Saturday, March 31, 2007

Graphing - Points, Ordered Pairs

The first graphing concept to understand is x-y coordinates. A POINT has both an x-coordinate AND a y-coordinate. The x-coordinate is how far left/right the point lies, and the y-coordinate is how far up/down. A single point is determined by both how far left/right and up/down it is. Together, the x- and y-coordinates of a point are called an ORDERED PAIR. Every point is represented by a different ordered pair. (If they were the same, they'd be in the same place!) The standard way of writing an ordered pair is (x,y). Also, the point itself is often named with a letter and placed before the ordered pair... like M(x,y) for point M that has x- and y-coordinates.

Refer to this graph for the following examples

So, for point S with x=3 and y=5 , it will be written as S(3,5) and will be 3 units to the right and 5 units up.

For point T with x=(-2) and y=1, it will be written as T(-2,1) and will be 2 units to the left (pay attention to the negative sign) and 1 unit up.

Point U(-4,-4) is 4 units left and 4 units down (two negative signs this time).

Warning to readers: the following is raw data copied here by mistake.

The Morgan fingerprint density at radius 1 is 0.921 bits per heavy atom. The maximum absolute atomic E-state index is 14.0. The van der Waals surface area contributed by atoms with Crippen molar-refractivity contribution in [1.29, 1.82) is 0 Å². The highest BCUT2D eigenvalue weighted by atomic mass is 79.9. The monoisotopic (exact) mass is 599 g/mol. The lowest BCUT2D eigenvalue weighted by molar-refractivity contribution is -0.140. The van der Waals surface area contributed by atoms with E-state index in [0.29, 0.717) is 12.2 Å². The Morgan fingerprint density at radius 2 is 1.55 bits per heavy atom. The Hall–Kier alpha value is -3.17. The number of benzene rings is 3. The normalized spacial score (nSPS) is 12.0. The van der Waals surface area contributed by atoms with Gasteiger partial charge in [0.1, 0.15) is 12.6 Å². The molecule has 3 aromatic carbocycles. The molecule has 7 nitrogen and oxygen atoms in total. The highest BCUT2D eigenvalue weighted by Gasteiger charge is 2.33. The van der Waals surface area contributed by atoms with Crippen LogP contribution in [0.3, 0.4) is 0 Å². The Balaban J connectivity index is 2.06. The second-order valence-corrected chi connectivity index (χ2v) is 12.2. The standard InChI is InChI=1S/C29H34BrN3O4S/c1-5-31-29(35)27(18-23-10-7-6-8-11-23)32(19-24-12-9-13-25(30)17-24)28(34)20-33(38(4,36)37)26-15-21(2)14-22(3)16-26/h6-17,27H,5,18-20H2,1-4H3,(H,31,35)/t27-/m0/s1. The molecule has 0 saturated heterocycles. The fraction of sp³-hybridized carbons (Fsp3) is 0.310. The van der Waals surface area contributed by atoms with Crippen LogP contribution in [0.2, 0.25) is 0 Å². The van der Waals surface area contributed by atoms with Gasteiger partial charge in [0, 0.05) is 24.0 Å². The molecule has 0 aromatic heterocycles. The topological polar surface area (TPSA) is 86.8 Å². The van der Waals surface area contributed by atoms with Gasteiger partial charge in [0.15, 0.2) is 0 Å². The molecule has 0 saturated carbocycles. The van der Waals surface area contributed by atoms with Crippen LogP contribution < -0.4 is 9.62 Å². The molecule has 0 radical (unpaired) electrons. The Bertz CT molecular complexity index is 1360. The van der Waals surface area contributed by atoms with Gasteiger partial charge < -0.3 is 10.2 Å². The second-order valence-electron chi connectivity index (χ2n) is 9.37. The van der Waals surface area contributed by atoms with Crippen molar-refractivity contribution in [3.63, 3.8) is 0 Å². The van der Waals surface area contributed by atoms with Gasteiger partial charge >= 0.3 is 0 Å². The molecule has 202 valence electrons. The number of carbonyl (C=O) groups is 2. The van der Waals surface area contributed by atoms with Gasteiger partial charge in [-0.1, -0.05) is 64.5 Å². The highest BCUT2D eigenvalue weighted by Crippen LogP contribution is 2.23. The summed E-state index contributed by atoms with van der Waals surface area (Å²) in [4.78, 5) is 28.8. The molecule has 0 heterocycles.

V(2,-5) is 2 units right and 5 units down.

Try for yourself... where would you draw points (1,1) and (-5,7)? What about the two points on the graph that don't have any labels... can you figure out what they should be? Let's call the point on the right W, and the point on the left N. Easy, right? They are W(8,1) and N(-8,7)! All you have to do is count in the proper direction, and you know where your point goes and what its coordinates are! Once you are familiar with how points are labeled and how their positions are calculated, you will be able to work with these numbers to do all sorts of things!

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